But what everyone seems to be missing is that “the powers-that-be” don’t want this to be over for various economic (it’s all making a lot of people a lot of money, our money) and strategic reasons. In fact, aside from a bunch of grumbling from some probably very “unpatriotic” pains-in-the-butt, the whole enterprise has been working out pretty well indeed! If you see the big picture, that is.

  10. gotta tell ya. I think Tom’s head is pretty well embedded (he clearly does not understand history or the military very clearly), and the majority of the posters here are worse. if you think that it is a good idea to allow festering holes that allow terrorist cells and worse to develop unchecked, then you go live in that world. I would rather work to provide the security to allow a people to crawl out from under their problem regimes and let them regain control of their country. has this been done in a particularly ham-handed way by Mr. Bush, and more recently (even even more incompetently) by Mr. Obama? yes, but that is not the point. the point is that if you don’t make a stand, and fight for the right ideas, pretty soon you can’t even try because every pissant who wants to make a mess of a free society can step right up and do it. gotta take the fight to them, or they’ll bring it to us.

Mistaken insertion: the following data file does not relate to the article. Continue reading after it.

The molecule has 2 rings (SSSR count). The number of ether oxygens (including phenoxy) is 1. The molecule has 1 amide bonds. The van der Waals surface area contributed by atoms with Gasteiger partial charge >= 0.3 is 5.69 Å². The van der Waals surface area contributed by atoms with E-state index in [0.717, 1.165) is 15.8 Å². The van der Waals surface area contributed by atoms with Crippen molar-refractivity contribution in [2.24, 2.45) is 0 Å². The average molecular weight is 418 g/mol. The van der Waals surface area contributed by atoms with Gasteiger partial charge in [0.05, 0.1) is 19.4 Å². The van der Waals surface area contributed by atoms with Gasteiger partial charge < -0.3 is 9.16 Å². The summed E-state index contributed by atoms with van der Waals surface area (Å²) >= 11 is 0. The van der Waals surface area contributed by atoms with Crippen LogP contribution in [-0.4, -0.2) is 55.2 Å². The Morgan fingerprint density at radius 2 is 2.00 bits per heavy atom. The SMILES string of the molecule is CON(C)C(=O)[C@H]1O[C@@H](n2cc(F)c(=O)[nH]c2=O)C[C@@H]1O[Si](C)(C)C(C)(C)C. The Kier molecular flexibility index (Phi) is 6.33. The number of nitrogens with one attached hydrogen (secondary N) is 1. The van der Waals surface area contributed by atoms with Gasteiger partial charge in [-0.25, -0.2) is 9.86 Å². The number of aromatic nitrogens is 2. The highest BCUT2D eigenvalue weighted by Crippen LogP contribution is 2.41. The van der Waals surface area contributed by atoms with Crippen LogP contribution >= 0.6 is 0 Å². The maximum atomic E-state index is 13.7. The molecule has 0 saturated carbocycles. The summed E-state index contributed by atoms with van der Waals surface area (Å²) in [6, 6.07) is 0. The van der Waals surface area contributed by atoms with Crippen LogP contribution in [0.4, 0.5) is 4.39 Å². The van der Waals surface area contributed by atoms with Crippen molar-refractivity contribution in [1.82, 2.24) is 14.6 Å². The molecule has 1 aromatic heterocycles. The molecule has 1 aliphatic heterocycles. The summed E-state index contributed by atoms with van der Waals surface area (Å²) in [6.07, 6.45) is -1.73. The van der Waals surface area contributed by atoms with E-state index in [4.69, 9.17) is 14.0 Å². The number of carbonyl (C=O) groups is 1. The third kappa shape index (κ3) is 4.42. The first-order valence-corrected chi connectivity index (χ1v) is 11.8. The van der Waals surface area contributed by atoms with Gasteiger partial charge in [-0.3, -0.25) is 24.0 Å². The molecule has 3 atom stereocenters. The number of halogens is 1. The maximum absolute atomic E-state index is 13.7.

• You have a treat in store for you, all by yourself. Read and meditate on this poem by Edmund Lear:

      The Akond of Swat
      Who, or why, or which, or what, Is the Akond of SWAT?

      Is he tall or short, or dark or fair?
      Does he sit on a stool or a sofa or a chair,
      or SQUAT,
      The Akond of Swat?

      Is he wise or foolish, young or old?
      Does he drink his soup and his coffee cold,
      or HOT,
      The Akond of Swat?

      Does he sing or whistle, jabber or talk,
      And when riding abroad does he gallop or walk
      or TROT,
      The Akond of Swat?

      The rest of the poem at:
      link to wonderingminstrels.blogspot.com